Jujube-pecan-berry winter smoothie

Love Grace Health, Love Your Body

 

“Three jujubes a day keeps the doctor away and keeps you young”

-Ancient Chinese Saying

Winter doesn’t have to be all roasted vegetables and soups. We know that we want our food to be warming and nourishing – but these qualities can go beyond temperature! Yes, salads and ice cream will imbalance you in winter – but you shouldn’t have to shun out healthy smoothies all season. It’s all about balancing the energy of the ingredients. Chinese Medicine, as well as most other holistic medical systems, recognizes that the quality of a food can be determined energetically as well. Certain foods can be ‘warming’ or ‘cooling’ – regardless of whether we cook them or not.

So if you find yourself missing your morning smoothie game from earlier this year – we’re bringing it back for you with this seasonal and balanced winter recipe.

Jujube-pecan-blueberry winter smoothie

1 banana

1 pack of blueberries

5 jujube red dates

2 cups pecan milk – we love this one from MALK!

1 tbsp ground chia seeds

Why is this so balancing?

Pecan milk – besides being novel and delicious – is extremely strengthening to the kidneys in TCM – an organ that can get depleted in cold winter – as well as to the heart, brain, and reproductive system. TCM recommends nuts specifically in wintertime as they are ‘yang’ or ‘hot’ in nature and can help strengthen one’s qi in cold weather. Pecans are wonderful for their holiday flavor, and they are also high in manganese, copper, zinc, magnesium, phosphorous and more fiber than most nuts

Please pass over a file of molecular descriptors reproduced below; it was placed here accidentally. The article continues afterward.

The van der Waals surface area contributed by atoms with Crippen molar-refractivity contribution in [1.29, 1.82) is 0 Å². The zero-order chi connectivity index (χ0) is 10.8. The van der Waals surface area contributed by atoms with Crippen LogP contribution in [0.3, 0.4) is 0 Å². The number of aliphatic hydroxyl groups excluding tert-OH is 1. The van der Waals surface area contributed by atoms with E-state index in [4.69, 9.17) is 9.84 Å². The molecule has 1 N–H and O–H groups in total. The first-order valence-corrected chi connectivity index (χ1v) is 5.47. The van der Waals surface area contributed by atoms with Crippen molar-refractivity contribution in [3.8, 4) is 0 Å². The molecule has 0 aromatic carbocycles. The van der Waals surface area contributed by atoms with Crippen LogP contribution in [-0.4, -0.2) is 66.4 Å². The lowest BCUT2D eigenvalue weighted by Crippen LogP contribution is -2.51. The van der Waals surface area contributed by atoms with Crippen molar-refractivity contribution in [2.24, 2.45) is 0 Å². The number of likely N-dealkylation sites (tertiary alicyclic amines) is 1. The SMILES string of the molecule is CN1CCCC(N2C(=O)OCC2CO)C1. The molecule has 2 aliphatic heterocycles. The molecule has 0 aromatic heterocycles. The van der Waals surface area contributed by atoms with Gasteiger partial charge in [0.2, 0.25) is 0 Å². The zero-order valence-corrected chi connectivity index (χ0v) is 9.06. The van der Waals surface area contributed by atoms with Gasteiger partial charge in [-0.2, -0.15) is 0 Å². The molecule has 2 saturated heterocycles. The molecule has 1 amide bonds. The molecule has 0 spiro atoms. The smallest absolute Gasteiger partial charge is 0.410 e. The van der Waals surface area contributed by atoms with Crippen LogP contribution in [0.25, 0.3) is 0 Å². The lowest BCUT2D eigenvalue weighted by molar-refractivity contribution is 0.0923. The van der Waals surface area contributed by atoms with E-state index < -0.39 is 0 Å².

Jujube! One of the most powerful superfoods out there, and one of the main therapeutic herbs in TCM. It’s a date, it’s delicious and it’s nutritionally packed with protein, fat, carbohydrates, carotene, B vitamins, vitamin C, vitamin P, calcium, phosphorus, iron, cyclic adenosine monophosphate, and other nutrients.  It’s also very yang / warming in nature. Western scientific studies have confirmed these substances as powerful agents to: eliminate fatigue, prevent and treat cardiovascular diseases, combat anaemia, suppress tumors and allergies and even inhibits the proliferation of cancer cells! Magic. And TCM prizes jujube as a medicinal herb for nourishing the blood, strengthening spleen and stomach, and aiding in qi deficiency, weakness, insomnia, anaemia and menstrual health problems.

Blueberries are considered to be a yin food in TCM – but hear me out, they won’t necessarily make you ‘cold’. Blueberries nourish the yin of our kidney energy system – an organ that needs special attention in cold weather. Even if the weather is ‘yin’ or cooler, the body’s yin can still be out of balance. Adding blueberries to this recipe ensures a better yin-yang harmony. Blueberries are also helpful for constipation, painful bones, and joint pains – the common symptoms from a cold and dry winter. It’s important to pair blueberries with more warming ingredients in this recipe – (though if you’re eating them alone this winter, have some hot tea on the side!) They’re also a great way to boost the body with anti-oxidants in this immunity-compromising season.

We added some ground chia seeds to this recipe, too, for some added omegas and intestinal cleansing – sometimes winter can mess with the colon; chia seeds keep things healthy and moving.

Blend the ingredients together, and sip slowly through a straw – there’s so much nutrition in here, give the body time to process it all. Tip: We recommend skipping ice and using room temp berries to keep it extra winter-appropriate 😉

Isabella Gucci-Ruffalo